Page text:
Digital revolution for safety cameras
Digital safety cameras, funded by motorists attending speed awareness courses, are replacing ageing film cameras, according to The Daily Telegraph.
More than half of safety camera partnerships are now installing new digital cameras, with the number set to increase by nearly 50% in the next 12 months.
Of the 33 partnerships who responded to inquiries from The Daily Telegraph, 21 confirmed that they were embarking on a comprehensive renewal programme over the next two to five years, while another six are still considering their next move. Four partnerships – Cheshire, Norfolk and Suffolk, Northants and Nottinghamshire – said they expected the number of prosecutions to increase.
Unlike the older machines, the new digital cameras never run out of film and can take pictures indefinitely. According to The Daily Telegraph, their running costs are also lower, as police officers are not needed to collect and develop the film.
Instead, the information from the camera is sent automatically to a control centre. Once the car has been identified from its number plate a notice of intended prosecution is sent out.
The Telegraph says that the safety camera programme appears to have been rescued by the spread of speed awareness courses, with 1.8 million motorists attending a course since January 2010. While speeding fines go to the Treasury, fees for speed awareness courses are retained by police forces and safety partnerships.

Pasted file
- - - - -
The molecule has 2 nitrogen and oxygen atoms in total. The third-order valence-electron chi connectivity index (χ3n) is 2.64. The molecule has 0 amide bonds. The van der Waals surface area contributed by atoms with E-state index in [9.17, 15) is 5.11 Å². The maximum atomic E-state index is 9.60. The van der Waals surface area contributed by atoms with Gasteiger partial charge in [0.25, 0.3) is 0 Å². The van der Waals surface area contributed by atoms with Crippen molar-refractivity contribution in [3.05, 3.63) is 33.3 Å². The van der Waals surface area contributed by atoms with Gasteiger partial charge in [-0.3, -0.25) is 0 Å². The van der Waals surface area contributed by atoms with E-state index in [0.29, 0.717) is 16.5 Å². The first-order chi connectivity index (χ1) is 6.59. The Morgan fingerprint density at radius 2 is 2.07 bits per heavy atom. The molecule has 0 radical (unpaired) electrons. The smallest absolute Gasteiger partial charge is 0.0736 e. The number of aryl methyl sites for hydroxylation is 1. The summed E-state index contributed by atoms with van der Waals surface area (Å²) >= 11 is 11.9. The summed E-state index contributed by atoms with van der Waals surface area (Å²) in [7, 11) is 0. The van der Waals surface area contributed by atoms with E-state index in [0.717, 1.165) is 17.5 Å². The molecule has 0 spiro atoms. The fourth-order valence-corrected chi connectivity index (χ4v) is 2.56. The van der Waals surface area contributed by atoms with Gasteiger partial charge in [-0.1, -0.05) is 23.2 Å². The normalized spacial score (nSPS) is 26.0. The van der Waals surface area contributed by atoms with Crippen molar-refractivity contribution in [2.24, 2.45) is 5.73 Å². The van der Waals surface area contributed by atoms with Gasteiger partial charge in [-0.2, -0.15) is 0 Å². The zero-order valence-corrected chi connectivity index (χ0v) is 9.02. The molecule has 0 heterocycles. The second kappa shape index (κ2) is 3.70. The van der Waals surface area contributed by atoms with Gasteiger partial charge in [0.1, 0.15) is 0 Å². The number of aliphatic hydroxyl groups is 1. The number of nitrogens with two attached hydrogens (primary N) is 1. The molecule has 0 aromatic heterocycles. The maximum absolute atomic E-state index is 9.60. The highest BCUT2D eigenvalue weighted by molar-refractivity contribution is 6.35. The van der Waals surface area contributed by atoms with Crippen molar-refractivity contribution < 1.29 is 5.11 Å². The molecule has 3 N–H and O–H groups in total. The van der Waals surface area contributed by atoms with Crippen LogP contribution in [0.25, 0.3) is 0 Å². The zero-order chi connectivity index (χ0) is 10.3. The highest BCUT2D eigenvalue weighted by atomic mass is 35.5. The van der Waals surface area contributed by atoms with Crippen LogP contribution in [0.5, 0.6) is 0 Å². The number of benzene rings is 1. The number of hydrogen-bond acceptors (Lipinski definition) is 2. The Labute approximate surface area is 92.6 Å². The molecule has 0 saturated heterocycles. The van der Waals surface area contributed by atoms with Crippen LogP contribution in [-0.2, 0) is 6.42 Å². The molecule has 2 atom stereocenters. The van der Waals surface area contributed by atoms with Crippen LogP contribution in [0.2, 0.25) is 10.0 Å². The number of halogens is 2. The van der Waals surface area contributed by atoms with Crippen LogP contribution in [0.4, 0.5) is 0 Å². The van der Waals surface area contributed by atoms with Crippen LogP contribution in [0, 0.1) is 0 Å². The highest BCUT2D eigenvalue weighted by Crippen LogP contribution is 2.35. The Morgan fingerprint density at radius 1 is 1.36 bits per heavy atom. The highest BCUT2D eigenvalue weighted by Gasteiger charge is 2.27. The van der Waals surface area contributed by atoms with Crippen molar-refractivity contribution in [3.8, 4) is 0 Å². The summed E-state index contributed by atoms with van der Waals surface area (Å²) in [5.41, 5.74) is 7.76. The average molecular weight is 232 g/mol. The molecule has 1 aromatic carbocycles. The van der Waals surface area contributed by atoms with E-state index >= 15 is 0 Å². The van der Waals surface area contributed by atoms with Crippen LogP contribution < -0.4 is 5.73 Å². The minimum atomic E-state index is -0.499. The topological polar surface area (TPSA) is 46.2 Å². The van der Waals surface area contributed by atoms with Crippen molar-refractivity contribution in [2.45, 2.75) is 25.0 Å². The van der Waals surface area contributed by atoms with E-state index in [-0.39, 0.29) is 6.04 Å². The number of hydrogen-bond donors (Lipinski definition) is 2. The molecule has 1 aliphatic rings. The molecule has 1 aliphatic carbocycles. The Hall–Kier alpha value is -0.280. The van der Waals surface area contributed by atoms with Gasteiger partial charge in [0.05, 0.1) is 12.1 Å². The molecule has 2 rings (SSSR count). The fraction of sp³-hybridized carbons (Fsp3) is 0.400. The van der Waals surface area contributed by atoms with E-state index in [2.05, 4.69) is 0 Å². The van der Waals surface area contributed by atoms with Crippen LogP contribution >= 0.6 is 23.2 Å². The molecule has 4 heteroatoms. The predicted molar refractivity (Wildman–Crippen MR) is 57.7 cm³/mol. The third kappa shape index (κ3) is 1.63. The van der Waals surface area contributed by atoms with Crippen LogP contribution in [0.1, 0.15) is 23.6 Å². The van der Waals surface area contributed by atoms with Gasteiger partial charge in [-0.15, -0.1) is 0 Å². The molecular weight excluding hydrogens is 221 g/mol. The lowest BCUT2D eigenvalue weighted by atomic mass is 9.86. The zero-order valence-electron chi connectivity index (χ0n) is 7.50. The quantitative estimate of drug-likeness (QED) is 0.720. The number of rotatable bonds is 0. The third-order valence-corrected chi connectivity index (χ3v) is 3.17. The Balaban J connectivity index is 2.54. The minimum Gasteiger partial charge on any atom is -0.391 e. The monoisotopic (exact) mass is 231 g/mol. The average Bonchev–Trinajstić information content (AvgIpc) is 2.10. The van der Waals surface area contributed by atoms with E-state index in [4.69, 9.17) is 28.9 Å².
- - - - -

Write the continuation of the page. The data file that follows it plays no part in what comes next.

DCC Suzette Davenport, chair of ACPO's National Roads Policing Operations Forum, said: “Using technology to make the roads safer for all drivers is an excellent example of police moving with the times.”
The new cameras have not been warmly received in some quarters.
Keith Peat, spokesman for the Association of British Drivers (ABD), said: “This is entirely predictable. The fact of the matter is the road safety industry, which includes the manufacturers of the devices and the partnerships, have a vested interest.
“These cameras can’t see how an accident happened, they can’t see whether you were drunk or if you were careless.
“This Government is continuing the war on the motorist and it is counterproductive.”
Stephen Hammond, the newly appointed transport minister, said: “It is for local authorities and police to decide whether or not to use speed cameras and how they wish to operate them.
“However, we do not believe that cameras should be used as the default solution in reducing accidents, nor as a way of raising revenue.”
Click here to read the full Telegraph report.
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